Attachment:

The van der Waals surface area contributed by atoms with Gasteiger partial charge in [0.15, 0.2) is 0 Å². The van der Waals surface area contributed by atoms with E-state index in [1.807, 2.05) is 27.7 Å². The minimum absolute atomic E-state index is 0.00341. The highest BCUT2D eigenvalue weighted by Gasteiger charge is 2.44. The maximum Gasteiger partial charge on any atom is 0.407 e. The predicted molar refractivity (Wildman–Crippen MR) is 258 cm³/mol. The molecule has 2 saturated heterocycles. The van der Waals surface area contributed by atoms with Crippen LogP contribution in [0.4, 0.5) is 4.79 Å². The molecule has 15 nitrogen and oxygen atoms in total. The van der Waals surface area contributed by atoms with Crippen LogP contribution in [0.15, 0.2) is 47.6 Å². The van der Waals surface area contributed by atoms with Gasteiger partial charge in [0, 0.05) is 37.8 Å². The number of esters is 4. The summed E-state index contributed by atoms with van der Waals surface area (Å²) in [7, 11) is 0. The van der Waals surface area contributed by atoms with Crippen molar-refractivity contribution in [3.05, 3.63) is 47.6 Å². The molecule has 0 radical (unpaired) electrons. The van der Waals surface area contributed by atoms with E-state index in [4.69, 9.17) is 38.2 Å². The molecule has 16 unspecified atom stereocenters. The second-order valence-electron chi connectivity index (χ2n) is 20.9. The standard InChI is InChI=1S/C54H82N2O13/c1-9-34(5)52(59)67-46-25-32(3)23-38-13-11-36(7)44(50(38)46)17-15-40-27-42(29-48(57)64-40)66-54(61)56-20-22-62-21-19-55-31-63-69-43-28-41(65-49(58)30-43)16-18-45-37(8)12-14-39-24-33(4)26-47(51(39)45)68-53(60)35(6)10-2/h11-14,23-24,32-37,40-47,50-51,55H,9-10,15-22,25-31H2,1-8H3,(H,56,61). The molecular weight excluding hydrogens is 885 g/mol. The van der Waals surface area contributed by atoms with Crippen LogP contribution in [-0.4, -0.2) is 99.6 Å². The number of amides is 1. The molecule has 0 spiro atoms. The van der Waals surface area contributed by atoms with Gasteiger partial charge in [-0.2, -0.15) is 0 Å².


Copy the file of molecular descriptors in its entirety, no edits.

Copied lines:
The van der Waals surface area contributed by atoms with Gasteiger partial charge in [0.15, 0.2) is 0 Å². The van der Waals surface area contributed by atoms with E-state index in [1.807, 2.05) is 27.7 Å². The minimum absolute atomic E-state index is 0.00341. The highest BCUT2D eigenvalue weighted by Gasteiger charge is 2.44. The maximum Gasteiger partial charge on any atom is 0.407 e. The predicted molar refractivity (Wildman–Crippen MR) is 258 cm³/mol. The molecule has 2 saturated heterocycles. The van der Waals surface area contributed by atoms with Crippen LogP contribution in [0.4, 0.5) is 4.79 Å². The molecule has 15 nitrogen and oxygen atoms in total. The van der Waals surface area contributed by atoms with Crippen LogP contribution in [0.15, 0.2) is 47.6 Å². The van der Waals surface area contributed by atoms with Gasteiger partial charge in [0, 0.05) is 37.8 Å². The number of esters is 4. The summed E-state index contributed by atoms with van der Waals surface area (Å²) in [7, 11) is 0. The van der Waals surface area contributed by atoms with Crippen molar-refractivity contribution in [3.05, 3.63) is 47.6 Å². The molecule has 0 radical (unpaired) electrons. The van der Waals surface area contributed by atoms with E-state index in [4.69, 9.17) is 38.2 Å². The molecule has 16 unspecified atom stereocenters. The second-order valence-electron chi connectivity index (χ2n) is 20.9. The standard InChI is InChI=1S/C54H82N2O13/c1-9-34(5)52(59)67-46-25-32(3)23-38-13-11-36(7)44(50(38)46)17-15-40-27-42(29-48(57)64-40)66-54(61)56-20-22-62-21-19-55-31-63-69-43-28-41(65-49(58)30-43)16-18-45-37(8)12-14-39-24-33(4)26-47(51(39)45)68-53(60)35(6)10-2/h11-14,23-24,32-37,40-47,50-51,55H,9-10,15-22,25-31H2,1-8H3,(H,56,61). The molecular weight excluding hydrogens is 885 g/mol. The van der Waals surface area contributed by atoms with Crippen LogP contribution in [-0.4, -0.2) is 99.6 Å². The number of amides is 1. The molecule has 0 spiro atoms. The van der Waals surface area contributed by atoms with Gasteiger partial charge in [-0.2, -0.15) is 0 Å².